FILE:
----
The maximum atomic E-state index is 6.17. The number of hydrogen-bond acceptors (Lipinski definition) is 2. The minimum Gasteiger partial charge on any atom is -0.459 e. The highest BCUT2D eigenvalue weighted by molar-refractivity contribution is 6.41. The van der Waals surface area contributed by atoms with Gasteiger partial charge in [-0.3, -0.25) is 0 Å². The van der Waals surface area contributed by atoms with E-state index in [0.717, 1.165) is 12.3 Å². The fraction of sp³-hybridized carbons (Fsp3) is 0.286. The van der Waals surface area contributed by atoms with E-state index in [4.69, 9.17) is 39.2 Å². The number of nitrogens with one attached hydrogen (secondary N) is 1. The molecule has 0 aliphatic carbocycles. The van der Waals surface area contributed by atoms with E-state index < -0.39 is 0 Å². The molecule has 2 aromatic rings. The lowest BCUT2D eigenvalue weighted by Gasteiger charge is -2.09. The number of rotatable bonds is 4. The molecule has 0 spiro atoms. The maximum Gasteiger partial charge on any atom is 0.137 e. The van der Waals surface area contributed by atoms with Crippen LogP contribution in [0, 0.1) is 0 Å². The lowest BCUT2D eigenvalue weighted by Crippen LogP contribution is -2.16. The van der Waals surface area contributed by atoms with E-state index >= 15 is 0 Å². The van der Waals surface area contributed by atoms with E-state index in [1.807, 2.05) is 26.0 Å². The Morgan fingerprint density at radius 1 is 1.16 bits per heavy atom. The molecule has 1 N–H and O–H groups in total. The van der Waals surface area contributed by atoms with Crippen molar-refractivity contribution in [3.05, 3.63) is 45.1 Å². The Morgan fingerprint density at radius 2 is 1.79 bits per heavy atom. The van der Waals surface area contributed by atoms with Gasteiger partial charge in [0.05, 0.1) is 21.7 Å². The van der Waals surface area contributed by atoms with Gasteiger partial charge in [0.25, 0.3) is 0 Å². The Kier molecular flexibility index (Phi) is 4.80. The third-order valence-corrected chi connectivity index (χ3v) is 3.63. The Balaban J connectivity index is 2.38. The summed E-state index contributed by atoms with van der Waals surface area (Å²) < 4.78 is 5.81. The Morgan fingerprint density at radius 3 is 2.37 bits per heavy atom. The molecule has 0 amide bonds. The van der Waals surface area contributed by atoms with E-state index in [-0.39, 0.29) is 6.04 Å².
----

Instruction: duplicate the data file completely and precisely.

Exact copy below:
The maximum atomic E-state index is 6.17. The number of hydrogen-bond acceptors (Lipinski definition) is 2. The minimum Gasteiger partial charge on any atom is -0.459 e. The highest BCUT2D eigenvalue weighted by molar-refractivity contribution is 6.41. The van der Waals surface area contributed by atoms with Gasteiger partial charge in [-0.3, -0.25) is 0 Å². The van der Waals surface area contributed by atoms with E-state index in [0.717, 1.165) is 12.3 Å². The fraction of sp³-hybridized carbons (Fsp3) is 0.286. The van der Waals surface area contributed by atoms with E-state index in [4.69, 9.17) is 39.2 Å². The number of nitrogens with one attached hydrogen (secondary N) is 1. The molecule has 0 aliphatic carbocycles. The van der Waals surface area contributed by atoms with E-state index < -0.39 is 0 Å². The molecule has 2 aromatic rings. The lowest BCUT2D eigenvalue weighted by Gasteiger charge is -2.09. The number of rotatable bonds is 4. The molecule has 0 spiro atoms. The maximum Gasteiger partial charge on any atom is 0.137 e. The van der Waals surface area contributed by atoms with Crippen LogP contribution in [0, 0.1) is 0 Å². The lowest BCUT2D eigenvalue weighted by Crippen LogP contribution is -2.16. The van der Waals surface area contributed by atoms with E-state index >= 15 is 0 Å². The van der Waals surface area contributed by atoms with E-state index in [1.807, 2.05) is 26.0 Å². The Morgan fingerprint density at radius 1 is 1.16 bits per heavy atom. The molecule has 1 N–H and O–H groups in total. The van der Waals surface area contributed by atoms with Crippen molar-refractivity contribution in [3.05, 3.63) is 45.1 Å². The Morgan fingerprint density at radius 2 is 1.79 bits per heavy atom. The van der Waals surface area contributed by atoms with Gasteiger partial charge in [0.05, 0.1) is 21.7 Å². The van der Waals surface area contributed by atoms with Gasteiger partial charge in [0.25, 0.3) is 0 Å². The Kier molecular flexibility index (Phi) is 4.80. The third-order valence-corrected chi connectivity index (χ3v) is 3.63. The Balaban J connectivity index is 2.38. The summed E-state index contributed by atoms with van der Waals surface area (Å²) < 4.78 is 5.81. The Morgan fingerprint density at radius 3 is 2.37 bits per heavy atom. The molecule has 0 amide bonds. The van der Waals surface area contributed by atoms with E-state index in [-0.39, 0.29) is 6.04 Å².